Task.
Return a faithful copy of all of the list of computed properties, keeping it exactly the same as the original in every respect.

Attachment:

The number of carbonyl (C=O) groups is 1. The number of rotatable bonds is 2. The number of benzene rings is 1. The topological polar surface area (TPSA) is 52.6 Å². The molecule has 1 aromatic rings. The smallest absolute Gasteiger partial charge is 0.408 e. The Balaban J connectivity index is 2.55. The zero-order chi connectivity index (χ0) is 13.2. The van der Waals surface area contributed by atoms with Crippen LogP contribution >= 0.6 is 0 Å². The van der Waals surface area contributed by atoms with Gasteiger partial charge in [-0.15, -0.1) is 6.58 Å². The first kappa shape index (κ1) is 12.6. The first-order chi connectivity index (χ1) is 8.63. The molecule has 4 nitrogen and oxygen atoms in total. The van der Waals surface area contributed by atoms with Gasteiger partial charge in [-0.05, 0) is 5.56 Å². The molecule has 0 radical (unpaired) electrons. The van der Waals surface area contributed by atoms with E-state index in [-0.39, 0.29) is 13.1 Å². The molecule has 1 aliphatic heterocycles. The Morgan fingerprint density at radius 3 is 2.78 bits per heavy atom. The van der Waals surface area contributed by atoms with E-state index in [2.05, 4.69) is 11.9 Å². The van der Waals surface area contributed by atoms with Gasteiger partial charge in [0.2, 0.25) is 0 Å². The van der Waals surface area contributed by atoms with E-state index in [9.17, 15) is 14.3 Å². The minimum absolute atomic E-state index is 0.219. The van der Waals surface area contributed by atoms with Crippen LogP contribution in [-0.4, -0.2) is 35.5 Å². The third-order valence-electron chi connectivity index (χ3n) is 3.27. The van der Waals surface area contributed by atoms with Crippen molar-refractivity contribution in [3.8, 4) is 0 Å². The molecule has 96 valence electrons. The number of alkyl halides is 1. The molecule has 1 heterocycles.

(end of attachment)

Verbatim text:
The number of carbonyl (C=O) groups is 1. The number of rotatable bonds is 2. The number of benzene rings is 1. The topological polar surface area (TPSA) is 52.6 Å². The molecule has 1 aromatic rings. The smallest absolute Gasteiger partial charge is 0.408 e. The Balaban J connectivity index is 2.55. The zero-order chi connectivity index (χ0) is 13.2. The van der Waals surface area contributed by atoms with Crippen LogP contribution >= 0.6 is 0 Å². The van der Waals surface area contributed by atoms with Gasteiger partial charge in [-0.15, -0.1) is 6.58 Å². The first kappa shape index (κ1) is 12.6. The first-order chi connectivity index (χ1) is 8.63. The molecule has 4 nitrogen and oxygen atoms in total. The van der Waals surface area contributed by atoms with Gasteiger partial charge in [-0.05, 0) is 5.56 Å². The molecule has 0 radical (unpaired) electrons. The van der Waals surface area contributed by atoms with E-state index in [-0.39, 0.29) is 13.1 Å². The molecule has 1 aliphatic heterocycles. The Morgan fingerprint density at radius 3 is 2.78 bits per heavy atom. The van der Waals surface area contributed by atoms with E-state index in [2.05, 4.69) is 11.9 Å². The van der Waals surface area contributed by atoms with Gasteiger partial charge in [0.2, 0.25) is 0 Å². The van der Waals surface area contributed by atoms with E-state index in [9.17, 15) is 14.3 Å². The minimum absolute atomic E-state index is 0.219. The van der Waals surface area contributed by atoms with Crippen LogP contribution in [-0.4, -0.2) is 35.5 Å². The third-order valence-electron chi connectivity index (χ3n) is 3.27. The van der Waals surface area contributed by atoms with Crippen molar-refractivity contribution in [3.8, 4) is 0 Å². The molecule has 96 valence electrons. The number of alkyl halides is 1. The molecule has 1 heterocycles.